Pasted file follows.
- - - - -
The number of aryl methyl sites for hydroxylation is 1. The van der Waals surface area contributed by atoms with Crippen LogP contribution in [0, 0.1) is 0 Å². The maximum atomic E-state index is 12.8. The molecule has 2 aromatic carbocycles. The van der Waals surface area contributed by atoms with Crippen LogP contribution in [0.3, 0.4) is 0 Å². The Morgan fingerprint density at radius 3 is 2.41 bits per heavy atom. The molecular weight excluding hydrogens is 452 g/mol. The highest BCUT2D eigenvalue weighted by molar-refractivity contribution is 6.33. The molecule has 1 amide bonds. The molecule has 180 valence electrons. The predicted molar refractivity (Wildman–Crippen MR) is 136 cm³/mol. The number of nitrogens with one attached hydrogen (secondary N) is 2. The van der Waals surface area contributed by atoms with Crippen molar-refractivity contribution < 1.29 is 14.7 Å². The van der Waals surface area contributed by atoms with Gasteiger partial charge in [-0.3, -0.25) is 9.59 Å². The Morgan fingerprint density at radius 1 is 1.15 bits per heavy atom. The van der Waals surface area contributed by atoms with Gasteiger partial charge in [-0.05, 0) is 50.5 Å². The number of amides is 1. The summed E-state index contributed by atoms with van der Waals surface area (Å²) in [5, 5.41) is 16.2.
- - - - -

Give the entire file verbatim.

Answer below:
The number of aryl methyl sites for hydroxylation is 1. The van der Waals surface area contributed by atoms with Crippen LogP contribution in [0, 0.1) is 0 Å². The maximum atomic E-state index is 12.8. The molecule has 2 aromatic carbocycles. The van der Waals surface area contributed by atoms with Crippen LogP contribution in [0.3, 0.4) is 0 Å². The Morgan fingerprint density at radius 3 is 2.41 bits per heavy atom. The molecular weight excluding hydrogens is 452 g/mol. The highest BCUT2D eigenvalue weighted by molar-refractivity contribution is 6.33. The molecule has 1 amide bonds. The molecule has 180 valence electrons. The predicted molar refractivity (Wildman–Crippen MR) is 136 cm³/mol. The number of nitrogens with one attached hydrogen (secondary N) is 2. The van der Waals surface area contributed by atoms with Crippen molar-refractivity contribution < 1.29 is 14.7 Å². The van der Waals surface area contributed by atoms with Gasteiger partial charge in [-0.3, -0.25) is 9.59 Å². The Morgan fingerprint density at radius 1 is 1.15 bits per heavy atom. The van der Waals surface area contributed by atoms with Gasteiger partial charge in [-0.05, 0) is 50.5 Å². The number of amides is 1. The summed E-state index contributed by atoms with van der Waals surface area (Å²) in [5, 5.41) is 16.2.